Jared Spool reveals that a simple yes/no question added to Amazon’s site brought in an additional $2.7 billion in revenue.
Amazon had reviews from the very first day. It’s always been a feature that customers love. (Many non-customers talk about how they check out the reviews on Amazon first, then buy the product someplace else.) Initially, the review system was purely chronological. The designers didn’t account for users entering hundreds or thousands of reviews.
For small numbers, chronology works just fine. However, it quickly becomes unmanageable. (For example, anyone who discovers an established blog may feel they’ve come in at the middle of a conversation, since only the most recent topics are presented first. It seems as if the writer assumed the readers had read everything from the beginning.)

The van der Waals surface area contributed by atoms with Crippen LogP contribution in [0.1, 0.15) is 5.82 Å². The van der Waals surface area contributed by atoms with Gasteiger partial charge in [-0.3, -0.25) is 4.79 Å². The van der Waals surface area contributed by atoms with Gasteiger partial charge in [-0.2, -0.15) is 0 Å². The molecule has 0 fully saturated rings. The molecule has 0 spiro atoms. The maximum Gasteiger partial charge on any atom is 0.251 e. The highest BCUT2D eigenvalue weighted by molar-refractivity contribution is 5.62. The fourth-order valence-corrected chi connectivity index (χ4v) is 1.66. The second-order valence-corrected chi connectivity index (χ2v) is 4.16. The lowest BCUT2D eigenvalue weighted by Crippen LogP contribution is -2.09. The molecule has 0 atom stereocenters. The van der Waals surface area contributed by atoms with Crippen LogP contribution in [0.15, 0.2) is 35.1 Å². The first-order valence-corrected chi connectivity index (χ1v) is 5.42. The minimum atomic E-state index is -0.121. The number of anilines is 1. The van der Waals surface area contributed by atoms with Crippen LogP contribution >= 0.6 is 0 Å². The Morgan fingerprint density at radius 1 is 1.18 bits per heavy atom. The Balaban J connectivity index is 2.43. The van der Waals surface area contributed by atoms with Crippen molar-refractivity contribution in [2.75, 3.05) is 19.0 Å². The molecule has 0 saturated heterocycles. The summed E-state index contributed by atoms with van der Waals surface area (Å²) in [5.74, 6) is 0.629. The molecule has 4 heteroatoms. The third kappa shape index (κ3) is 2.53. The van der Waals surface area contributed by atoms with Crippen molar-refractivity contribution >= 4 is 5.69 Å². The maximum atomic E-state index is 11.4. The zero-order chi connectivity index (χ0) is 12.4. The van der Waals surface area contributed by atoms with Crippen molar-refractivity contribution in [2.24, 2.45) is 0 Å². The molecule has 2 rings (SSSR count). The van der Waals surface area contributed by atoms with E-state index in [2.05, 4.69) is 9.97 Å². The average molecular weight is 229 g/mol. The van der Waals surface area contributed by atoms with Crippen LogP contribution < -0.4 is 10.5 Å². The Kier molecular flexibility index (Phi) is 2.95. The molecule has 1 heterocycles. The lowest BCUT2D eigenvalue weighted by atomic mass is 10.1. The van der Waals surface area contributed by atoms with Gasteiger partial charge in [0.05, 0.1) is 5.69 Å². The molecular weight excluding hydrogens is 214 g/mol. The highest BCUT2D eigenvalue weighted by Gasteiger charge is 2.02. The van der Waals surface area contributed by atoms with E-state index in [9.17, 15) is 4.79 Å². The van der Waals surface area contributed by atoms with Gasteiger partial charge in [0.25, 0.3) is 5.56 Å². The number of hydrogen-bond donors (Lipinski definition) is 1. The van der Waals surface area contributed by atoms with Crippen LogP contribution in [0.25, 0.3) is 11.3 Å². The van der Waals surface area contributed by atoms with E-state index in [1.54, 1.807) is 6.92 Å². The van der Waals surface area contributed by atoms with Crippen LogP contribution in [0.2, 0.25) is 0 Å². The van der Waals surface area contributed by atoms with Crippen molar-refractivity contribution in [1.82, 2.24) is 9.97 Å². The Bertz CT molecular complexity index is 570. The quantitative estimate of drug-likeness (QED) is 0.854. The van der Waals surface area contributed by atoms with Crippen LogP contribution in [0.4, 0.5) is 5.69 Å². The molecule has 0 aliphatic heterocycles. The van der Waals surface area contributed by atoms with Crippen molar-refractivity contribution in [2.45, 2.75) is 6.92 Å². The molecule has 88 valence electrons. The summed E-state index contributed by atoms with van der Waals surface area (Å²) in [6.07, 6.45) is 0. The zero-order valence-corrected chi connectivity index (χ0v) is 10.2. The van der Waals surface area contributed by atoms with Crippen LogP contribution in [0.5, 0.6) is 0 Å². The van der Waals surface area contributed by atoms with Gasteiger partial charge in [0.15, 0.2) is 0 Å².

The reviews of reviews are really helpful when buying. Personally, I always check out four types of reviews on Amazon in roughly this order:
1) most helpful/highest rated, 2) most helpful/lowest rated, 3) least helpful/highest rated, 4) least helpful/lowest rated
Sometimes reading a really negative review which many people think is spectacularly wrong can help make a useful buying decision.
Update: There is also the Billion Dollar HTML Tag.
This phenomenon is best illustrated by a single design tweak to the Google search results page in 2000 that Mayer calls “The Billion Dollar HTML Tag.” Google founders Sergey Brin and Larry Page asked Mayer to assess the impact of adding a column of text ads in the right-hand column of the results page. Could this design, which at the time required an HTML table, be implemented without the slower page load time often associated with tables?
Mayer consulted the W3C HTML specs and found a tag (the “align=right” table attribute) that would allow the right-hand table to load before the search results, adding a revenue stream that has been critical to Google’s financial success.